You're not the only one who feels the effects of a move. Often times, your pet needs just as much help getting situated and feeling comfortable in a new place. Becoming familiar with the new area and finding a safe zone during periods of stress are important for your pet. Follow this guide to setting up a new home that provides him or her with a sense of safety and comfort after moving.
Consider a microchip implant
There's a way of tracking down a lost pet that goes far beyond a collar and name tag. According to the Animal Humane Society, your dog or cat can have a tracker surgically implanted. While it seems extreme, the option has been around for a while and is becoming an increasingly more common way of finding your pet if he or she wanders off, which is especially a concern for animals who aren't familiar with a new neighborhood or town. Should he or she go missing, a shelter or vet can use technology to help reunite him or her with you and your family. There are also tracking options available that allow you to use GPS to find him or her.
Install a gate
If your new home doesn't already have a fence or gate surrounding the perimeter, you may want to consider installing one to keep your pet - and family - safe from outside dangers. Hire someone to build it and make sure that you're abiding by all of your community's rules and regulations. A protective gate is able to keep out dangerous animals - but not all of them. If coyotes are a threat in your area, you should seek a special kind of fence designed specifically for deterring the animals from digging underneath or jumping over it. According to the University of California Agriculture and Natural Resources, fences should be over 5 1/2 feet and include a wire-mesh covering below the ground to keep animals from attempt to slide in underneath it.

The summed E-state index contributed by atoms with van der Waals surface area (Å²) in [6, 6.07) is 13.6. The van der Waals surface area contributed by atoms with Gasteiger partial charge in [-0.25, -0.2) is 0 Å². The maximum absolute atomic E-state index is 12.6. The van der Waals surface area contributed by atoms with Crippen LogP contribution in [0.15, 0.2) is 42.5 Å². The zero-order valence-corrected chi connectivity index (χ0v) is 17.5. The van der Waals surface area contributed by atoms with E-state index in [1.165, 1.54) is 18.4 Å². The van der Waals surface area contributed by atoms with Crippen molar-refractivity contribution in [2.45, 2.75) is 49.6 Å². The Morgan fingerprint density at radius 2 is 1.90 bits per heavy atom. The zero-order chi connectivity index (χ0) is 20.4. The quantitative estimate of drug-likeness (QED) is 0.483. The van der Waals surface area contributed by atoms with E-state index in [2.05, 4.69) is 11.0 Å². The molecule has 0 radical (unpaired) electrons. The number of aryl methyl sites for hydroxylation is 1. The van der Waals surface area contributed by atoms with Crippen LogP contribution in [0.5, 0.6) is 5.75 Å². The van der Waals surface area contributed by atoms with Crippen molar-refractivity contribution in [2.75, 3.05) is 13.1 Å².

Keep your pet from escaping
Whether your pet is curious and wants to explore the outdoors or he or she is just looking for an adventure, wandering off is a habit that can be quite dangerous for a pet that's new to the area or a seasoned veteran. He or she can become lost and not know how to get back to safety, get hit by a car or get picked up by an animal control officer, noted Best Friends Animal Society. Prevent these situations from happening after an address change by making sure to secure your yard and keeping your pet leashed when left alone outside. Keep him or her inside with you as often as possible, and use longer lasting treats like peanut butter-stuffed kongs that will keep him or her entertained and in the safety of your property.
Gradually allow him or her to explore
According to the Oregon Humane Society, cats typically require more assistance adjusting to life in a new home. Since they're especially territorial, they need to be eased into their new residence. Start by identifying one room in the house that they can consider their safe zone. Keep all of their toys, bedding and food and water there, and slowly allow them to explore the house, one room at a time. It may be helpful to keep all doors closed when you're not there to assist in the exploration so they don't become overwhelmed and hide in one of the rooms. As time goes on, start leaving more of the doors open and be sure to spend as much time with them as possible to help them through the transition. Also, it's recommended to keep your cat indoors at all times, as it reduces the risk of danger and also helps keep them healthy.
Make sure your home is pet-proof
Even if you don't let your dog or cat roam your new house while you're at work, it's important to secure items that could pose a threat to him or her. It only takes a few moments for your pet to become endangered by a seemingly innocent toxic substance or loose cord around the home. Hill's Pet Nutrition recommended keeping small items like coins, ribbon and paper clips out of reach of your pet, as they could get ingested and pose serious risks for an animal. Plastic bags and loose cords should also be properly contained, since your dog or cat could easily suffocate or choke if he or she comes in contact with them.
Certain substances can also create a dangerous situation for your dog or cat if ingested, explained the source. Keep household cleaners and medicines tucked away, and also keep in mind that some plants, like mistletoe, poinsettias and lilies contain toxins that could be harmful. Be sure to cover garbage cans which could hold dangerous substances and keep toilet seats covered to prevent cats from falling in and dogs from drinking out of the bowl.